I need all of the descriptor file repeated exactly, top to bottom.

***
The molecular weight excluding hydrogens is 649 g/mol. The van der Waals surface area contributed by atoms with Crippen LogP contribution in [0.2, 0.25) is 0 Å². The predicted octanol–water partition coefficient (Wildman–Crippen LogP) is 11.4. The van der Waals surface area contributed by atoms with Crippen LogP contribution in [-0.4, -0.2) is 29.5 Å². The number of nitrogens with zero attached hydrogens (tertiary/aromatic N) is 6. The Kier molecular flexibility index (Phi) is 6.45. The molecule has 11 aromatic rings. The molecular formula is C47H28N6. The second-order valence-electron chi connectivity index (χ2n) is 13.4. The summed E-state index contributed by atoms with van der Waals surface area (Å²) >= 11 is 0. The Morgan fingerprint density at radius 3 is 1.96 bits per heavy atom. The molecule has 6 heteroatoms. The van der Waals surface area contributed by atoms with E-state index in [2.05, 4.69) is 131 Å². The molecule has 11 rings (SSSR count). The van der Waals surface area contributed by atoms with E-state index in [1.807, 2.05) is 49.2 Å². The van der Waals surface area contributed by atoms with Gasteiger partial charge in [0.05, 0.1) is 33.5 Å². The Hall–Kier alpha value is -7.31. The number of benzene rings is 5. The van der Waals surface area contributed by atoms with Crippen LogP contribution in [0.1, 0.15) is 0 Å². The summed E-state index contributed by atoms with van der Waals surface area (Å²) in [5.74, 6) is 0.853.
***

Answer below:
The molecular weight excluding hydrogens is 649 g/mol. The van der Waals surface area contributed by atoms with Crippen LogP contribution in [0.2, 0.25) is 0 Å². The predicted octanol–water partition coefficient (Wildman–Crippen LogP) is 11.4. The van der Waals surface area contributed by atoms with Crippen LogP contribution in [-0.4, -0.2) is 29.5 Å². The number of nitrogens with zero attached hydrogens (tertiary/aromatic N) is 6. The Kier molecular flexibility index (Phi) is 6.45. The molecule has 11 aromatic rings. The molecular formula is C47H28N6. The second-order valence-electron chi connectivity index (χ2n) is 13.4. The summed E-state index contributed by atoms with van der Waals surface area (Å²) >= 11 is 0. The Morgan fingerprint density at radius 3 is 1.96 bits per heavy atom. The molecule has 6 heteroatoms. The van der Waals surface area contributed by atoms with E-state index in [2.05, 4.69) is 131 Å². The molecule has 11 rings (SSSR count). The van der Waals surface area contributed by atoms with E-state index in [1.807, 2.05) is 49.2 Å². The van der Waals surface area contributed by atoms with Gasteiger partial charge in [0.05, 0.1) is 33.5 Å². The Hall–Kier alpha value is -7.31. The number of benzene rings is 5. The van der Waals surface area contributed by atoms with Crippen LogP contribution in [0.1, 0.15) is 0 Å². The summed E-state index contributed by atoms with van der Waals surface area (Å²) in [5.74, 6) is 0.853.